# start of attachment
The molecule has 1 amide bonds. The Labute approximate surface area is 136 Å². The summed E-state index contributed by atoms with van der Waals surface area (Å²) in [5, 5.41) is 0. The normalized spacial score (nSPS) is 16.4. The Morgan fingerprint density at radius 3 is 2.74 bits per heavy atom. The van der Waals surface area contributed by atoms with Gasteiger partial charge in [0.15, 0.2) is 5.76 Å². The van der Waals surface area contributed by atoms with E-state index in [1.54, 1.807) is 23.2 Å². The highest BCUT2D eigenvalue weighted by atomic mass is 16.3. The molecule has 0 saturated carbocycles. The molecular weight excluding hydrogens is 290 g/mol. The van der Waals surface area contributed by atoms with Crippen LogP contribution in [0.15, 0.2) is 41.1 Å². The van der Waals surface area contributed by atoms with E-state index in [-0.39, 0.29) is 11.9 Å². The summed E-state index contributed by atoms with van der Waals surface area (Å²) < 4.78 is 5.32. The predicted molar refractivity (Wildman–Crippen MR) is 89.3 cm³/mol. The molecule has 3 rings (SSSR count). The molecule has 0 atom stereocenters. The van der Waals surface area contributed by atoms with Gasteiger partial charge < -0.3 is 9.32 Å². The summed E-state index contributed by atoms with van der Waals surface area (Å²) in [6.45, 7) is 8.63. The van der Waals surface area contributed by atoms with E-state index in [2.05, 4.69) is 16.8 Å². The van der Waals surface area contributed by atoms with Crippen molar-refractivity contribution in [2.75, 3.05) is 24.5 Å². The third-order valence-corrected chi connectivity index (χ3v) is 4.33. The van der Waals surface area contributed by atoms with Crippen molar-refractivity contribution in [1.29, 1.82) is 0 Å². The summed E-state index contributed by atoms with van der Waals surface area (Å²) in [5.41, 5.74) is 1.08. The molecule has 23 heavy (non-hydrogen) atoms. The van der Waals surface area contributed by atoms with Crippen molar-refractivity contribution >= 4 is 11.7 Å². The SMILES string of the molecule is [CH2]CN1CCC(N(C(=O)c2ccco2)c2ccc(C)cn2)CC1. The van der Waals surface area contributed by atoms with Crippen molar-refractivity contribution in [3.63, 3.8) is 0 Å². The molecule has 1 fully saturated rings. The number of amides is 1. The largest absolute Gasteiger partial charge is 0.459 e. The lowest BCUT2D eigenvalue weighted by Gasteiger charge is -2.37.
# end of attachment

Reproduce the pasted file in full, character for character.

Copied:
The molecule has 1 amide bonds. The Labute approximate surface area is 136 Å². The summed E-state index contributed by atoms with van der Waals surface area (Å²) in [5, 5.41) is 0. The normalized spacial score (nSPS) is 16.4. The Morgan fingerprint density at radius 3 is 2.74 bits per heavy atom. The van der Waals surface area contributed by atoms with Gasteiger partial charge in [0.15, 0.2) is 5.76 Å². The van der Waals surface area contributed by atoms with E-state index in [1.54, 1.807) is 23.2 Å². The highest BCUT2D eigenvalue weighted by atomic mass is 16.3. The molecule has 0 saturated carbocycles. The molecular weight excluding hydrogens is 290 g/mol. The van der Waals surface area contributed by atoms with Crippen LogP contribution in [0.15, 0.2) is 41.1 Å². The van der Waals surface area contributed by atoms with E-state index in [-0.39, 0.29) is 11.9 Å². The summed E-state index contributed by atoms with van der Waals surface area (Å²) < 4.78 is 5.32. The predicted molar refractivity (Wildman–Crippen MR) is 89.3 cm³/mol. The molecule has 3 rings (SSSR count). The molecule has 0 atom stereocenters. The van der Waals surface area contributed by atoms with Gasteiger partial charge < -0.3 is 9.32 Å². The summed E-state index contributed by atoms with van der Waals surface area (Å²) in [6.45, 7) is 8.63. The van der Waals surface area contributed by atoms with E-state index in [2.05, 4.69) is 16.8 Å². The van der Waals surface area contributed by atoms with Crippen molar-refractivity contribution in [2.75, 3.05) is 24.5 Å². The third-order valence-corrected chi connectivity index (χ3v) is 4.33. The van der Waals surface area contributed by atoms with Crippen molar-refractivity contribution in [1.29, 1.82) is 0 Å². The summed E-state index contributed by atoms with van der Waals surface area (Å²) in [5.41, 5.74) is 1.08. The molecule has 23 heavy (non-hydrogen) atoms. The van der Waals surface area contributed by atoms with Crippen molar-refractivity contribution >= 4 is 11.7 Å². The SMILES string of the molecule is [CH2]CN1CCC(N(C(=O)c2ccco2)c2ccc(C)cn2)CC1. The van der Waals surface area contributed by atoms with Crippen molar-refractivity contribution in [3.63, 3.8) is 0 Å². The molecule has 1 fully saturated rings. The number of amides is 1. The largest absolute Gasteiger partial charge is 0.459 e. The lowest BCUT2D eigenvalue weighted by Gasteiger charge is -2.37.